“Good surprised or bad surprised?”

She laughed softly. “Considering he broke up with me, I can’t say I’m happy to see him here.”

Garrett lifted his head and found Jeffrey. The man was still talking to the same woman, but every once in a while he glanced in their direction. Garrett figured if he could get away from the woman, he’d be on his way over here.

“So what do you want to happen when he eventually makes his way over and speaks to you?”

Grace’s pupils widened. Clearly, she hadn’t realized her ex was planning to come talk to her. “If you could take him down to the floor and make him cry like a baby, that would be great.”

Garrett snorted. He hadn’t expected that answer, but he rather liked it.

“Well, I could, but I don’t think that’s the vibe your father is going for tonight.”

Grace crossed her arms over her middle. It had the effect of lifting her breasts up and pushing them closer together. He liked that very much. She didn’t have large breasts, but what she had was definitely appealing.

In fact, the whole package was more appealing than he’d thought when he’d first met her. She was tall and willowy—and when she took off her glasses, her face was softer and prettier than when she looked so serious and circumspect.

She sighed as if she were incredibly put-upon. “Fine, I suppose you’re right. My mother would not approve of bloodshed—unless it was done to protect me from an assassin, I suppose.” She narrowed her eyes at him. “So what can you do to ensure I don’t have to speak to him?”

He didn’t know why he’d offered to protect her from an uncomfortable encounter, but he hadn’t liked the look in her eyes when she’d said her ex had dumped her.

“I’ll keep him away.”

Her gaze slid to the side and then back again. There was a sparkle in her eyes that hadn’t been there a moment ago. “No, let him come. And don’t act like a bodyguard, for heaven’s sake.”

“I haven’t yet.”

“No, you haven’t. And I appreciate it.”

He shrugged. It didn’t take a genius to realize she wanted to be seen at an important event with a date rather than a bodyguard. He hadn’t overplayed it, but he had stayed close and kept his hand against her back when necessary. He’d also gotten her drinks and stood by her side while she spoke with her father’s donors. He wasn’t supposed to get involved with her, but pretending to be her date wasn’t involved.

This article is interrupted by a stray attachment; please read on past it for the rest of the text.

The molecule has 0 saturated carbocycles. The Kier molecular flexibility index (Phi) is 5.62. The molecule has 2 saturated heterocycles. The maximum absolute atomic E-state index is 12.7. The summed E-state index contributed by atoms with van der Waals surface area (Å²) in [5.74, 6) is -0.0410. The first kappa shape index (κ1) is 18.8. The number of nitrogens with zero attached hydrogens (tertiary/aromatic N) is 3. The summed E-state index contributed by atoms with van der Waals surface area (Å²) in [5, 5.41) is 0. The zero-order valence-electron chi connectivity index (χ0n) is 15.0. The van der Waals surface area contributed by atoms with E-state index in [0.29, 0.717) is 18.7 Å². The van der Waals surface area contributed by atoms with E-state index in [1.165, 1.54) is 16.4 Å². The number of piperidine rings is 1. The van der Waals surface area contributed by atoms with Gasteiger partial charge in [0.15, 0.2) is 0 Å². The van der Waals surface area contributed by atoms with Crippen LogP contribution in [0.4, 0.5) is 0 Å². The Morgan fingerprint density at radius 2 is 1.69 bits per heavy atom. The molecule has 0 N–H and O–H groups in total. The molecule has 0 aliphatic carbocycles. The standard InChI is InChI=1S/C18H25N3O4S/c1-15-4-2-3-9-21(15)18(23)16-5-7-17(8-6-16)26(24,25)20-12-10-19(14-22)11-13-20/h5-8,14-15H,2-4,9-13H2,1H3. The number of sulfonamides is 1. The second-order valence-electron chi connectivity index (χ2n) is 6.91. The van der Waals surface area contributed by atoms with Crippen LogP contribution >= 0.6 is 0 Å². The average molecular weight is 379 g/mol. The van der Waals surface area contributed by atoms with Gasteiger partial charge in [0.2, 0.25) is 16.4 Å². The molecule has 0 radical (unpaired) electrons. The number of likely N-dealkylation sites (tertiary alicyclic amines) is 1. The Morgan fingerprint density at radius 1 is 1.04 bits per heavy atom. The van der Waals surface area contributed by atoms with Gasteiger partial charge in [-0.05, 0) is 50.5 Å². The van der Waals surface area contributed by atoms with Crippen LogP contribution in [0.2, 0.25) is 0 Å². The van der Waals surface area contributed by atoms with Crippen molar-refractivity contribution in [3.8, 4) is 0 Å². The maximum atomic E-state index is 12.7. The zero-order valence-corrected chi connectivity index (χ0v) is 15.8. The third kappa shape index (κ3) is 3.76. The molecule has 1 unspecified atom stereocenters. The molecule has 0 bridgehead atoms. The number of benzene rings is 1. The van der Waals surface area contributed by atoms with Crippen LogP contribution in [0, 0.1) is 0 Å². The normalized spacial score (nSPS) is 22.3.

He’d engaged in polite chit chat from time to time, and he’d pretended not to notice the curious looks. No one had asked outright if he was Grace’s date. But he knew he’d been chosen for this assignment because he could blend, not because he was supposed to look like obvious muscle. So blend he would.

Until someone tried to harm the protectee.

Grace glanced at the slim gold watch she wore. “We’ve only been here an hour. For heaven’s sake.”

“Are you ready to leave?”

“I was ready before we arrived.” She sighed. “But I have to stay.”

He put his hand against her back and steered her toward the door.

“Where are we going?”

“No one says you can’t slip away for a few minutes and catch your breath.”

He guided her out the door and down the hall to a small seating area. No one was in it and Grace sank onto the overstuffed couch like a wilting flower.

“Oh, the quiet. It’s nice.”

“It’s not that quiet,” he said, sitting beside her. The dull sound of conversation drifted down the hall and there was also the chatter of hotel employees as they came and went.